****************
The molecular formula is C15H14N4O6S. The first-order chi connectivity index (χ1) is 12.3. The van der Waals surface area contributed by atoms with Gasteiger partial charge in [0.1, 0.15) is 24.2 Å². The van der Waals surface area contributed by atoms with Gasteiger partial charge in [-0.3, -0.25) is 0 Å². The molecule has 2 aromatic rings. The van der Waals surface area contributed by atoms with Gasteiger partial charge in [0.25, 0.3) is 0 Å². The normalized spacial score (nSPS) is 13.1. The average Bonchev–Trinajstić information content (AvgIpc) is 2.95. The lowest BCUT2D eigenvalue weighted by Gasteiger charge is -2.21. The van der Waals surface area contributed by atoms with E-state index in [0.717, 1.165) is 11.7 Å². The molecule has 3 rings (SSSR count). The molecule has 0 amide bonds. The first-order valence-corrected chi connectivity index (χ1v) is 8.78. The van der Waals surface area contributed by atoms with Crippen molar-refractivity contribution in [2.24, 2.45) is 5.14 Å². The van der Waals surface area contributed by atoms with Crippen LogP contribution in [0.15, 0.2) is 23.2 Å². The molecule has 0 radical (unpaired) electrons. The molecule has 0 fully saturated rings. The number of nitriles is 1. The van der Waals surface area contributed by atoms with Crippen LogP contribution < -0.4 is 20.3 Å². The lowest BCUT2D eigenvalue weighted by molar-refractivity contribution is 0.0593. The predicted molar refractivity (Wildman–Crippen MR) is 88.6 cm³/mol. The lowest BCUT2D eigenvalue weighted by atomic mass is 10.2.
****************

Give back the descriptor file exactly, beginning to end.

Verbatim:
The molecular formula is C15H14N4O6S. The first-order chi connectivity index (χ1) is 12.3. The van der Waals surface area contributed by atoms with Gasteiger partial charge in [0.1, 0.15) is 24.2 Å². The van der Waals surface area contributed by atoms with Gasteiger partial charge in [-0.3, -0.25) is 0 Å². The molecule has 2 aromatic rings. The van der Waals surface area contributed by atoms with Gasteiger partial charge in [0.25, 0.3) is 0 Å². The normalized spacial score (nSPS) is 13.1. The average Bonchev–Trinajstić information content (AvgIpc) is 2.95. The lowest BCUT2D eigenvalue weighted by Gasteiger charge is -2.21. The van der Waals surface area contributed by atoms with E-state index in [0.717, 1.165) is 11.7 Å². The molecule has 3 rings (SSSR count). The molecule has 0 amide bonds. The first-order valence-corrected chi connectivity index (χ1v) is 8.78. The van der Waals surface area contributed by atoms with Crippen molar-refractivity contribution in [2.24, 2.45) is 5.14 Å². The van der Waals surface area contributed by atoms with Crippen LogP contribution in [0.15, 0.2) is 23.2 Å². The molecule has 0 radical (unpaired) electrons. The molecule has 0 fully saturated rings. The number of nitriles is 1. The van der Waals surface area contributed by atoms with Crippen LogP contribution < -0.4 is 20.3 Å². The lowest BCUT2D eigenvalue weighted by molar-refractivity contribution is 0.0593. The predicted molar refractivity (Wildman–Crippen MR) is 88.6 cm³/mol. The lowest BCUT2D eigenvalue weighted by atomic mass is 10.2.